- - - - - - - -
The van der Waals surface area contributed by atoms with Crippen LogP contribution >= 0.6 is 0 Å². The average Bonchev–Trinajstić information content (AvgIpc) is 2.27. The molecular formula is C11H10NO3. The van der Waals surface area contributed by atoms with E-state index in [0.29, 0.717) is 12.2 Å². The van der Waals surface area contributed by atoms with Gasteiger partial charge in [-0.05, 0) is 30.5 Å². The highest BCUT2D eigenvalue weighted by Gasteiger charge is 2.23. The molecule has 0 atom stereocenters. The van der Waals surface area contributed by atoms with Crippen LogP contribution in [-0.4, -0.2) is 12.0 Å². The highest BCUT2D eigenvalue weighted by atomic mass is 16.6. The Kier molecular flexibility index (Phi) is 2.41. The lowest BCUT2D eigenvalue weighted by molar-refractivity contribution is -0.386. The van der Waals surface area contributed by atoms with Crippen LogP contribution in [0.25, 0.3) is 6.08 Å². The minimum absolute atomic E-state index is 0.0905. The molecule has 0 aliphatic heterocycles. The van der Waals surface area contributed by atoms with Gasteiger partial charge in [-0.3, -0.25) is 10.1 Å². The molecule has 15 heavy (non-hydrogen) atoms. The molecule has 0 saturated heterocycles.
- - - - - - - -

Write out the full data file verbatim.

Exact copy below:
The van der Waals surface area contributed by atoms with Crippen LogP contribution >= 0.6 is 0 Å². The average Bonchev–Trinajstić information content (AvgIpc) is 2.27. The molecular formula is C11H10NO3. The van der Waals surface area contributed by atoms with E-state index in [0.29, 0.717) is 12.2 Å². The van der Waals surface area contributed by atoms with Gasteiger partial charge in [-0.05, 0) is 30.5 Å². The highest BCUT2D eigenvalue weighted by Gasteiger charge is 2.23. The molecule has 0 atom stereocenters. The van der Waals surface area contributed by atoms with Crippen LogP contribution in [-0.4, -0.2) is 12.0 Å². The highest BCUT2D eigenvalue weighted by atomic mass is 16.6. The Kier molecular flexibility index (Phi) is 2.41. The lowest BCUT2D eigenvalue weighted by molar-refractivity contribution is -0.386. The van der Waals surface area contributed by atoms with Crippen LogP contribution in [0.25, 0.3) is 6.08 Å². The minimum absolute atomic E-state index is 0.0905. The molecule has 0 aliphatic heterocycles. The van der Waals surface area contributed by atoms with Gasteiger partial charge in [-0.3, -0.25) is 10.1 Å². The molecule has 15 heavy (non-hydrogen) atoms. The molecule has 0 saturated heterocycles.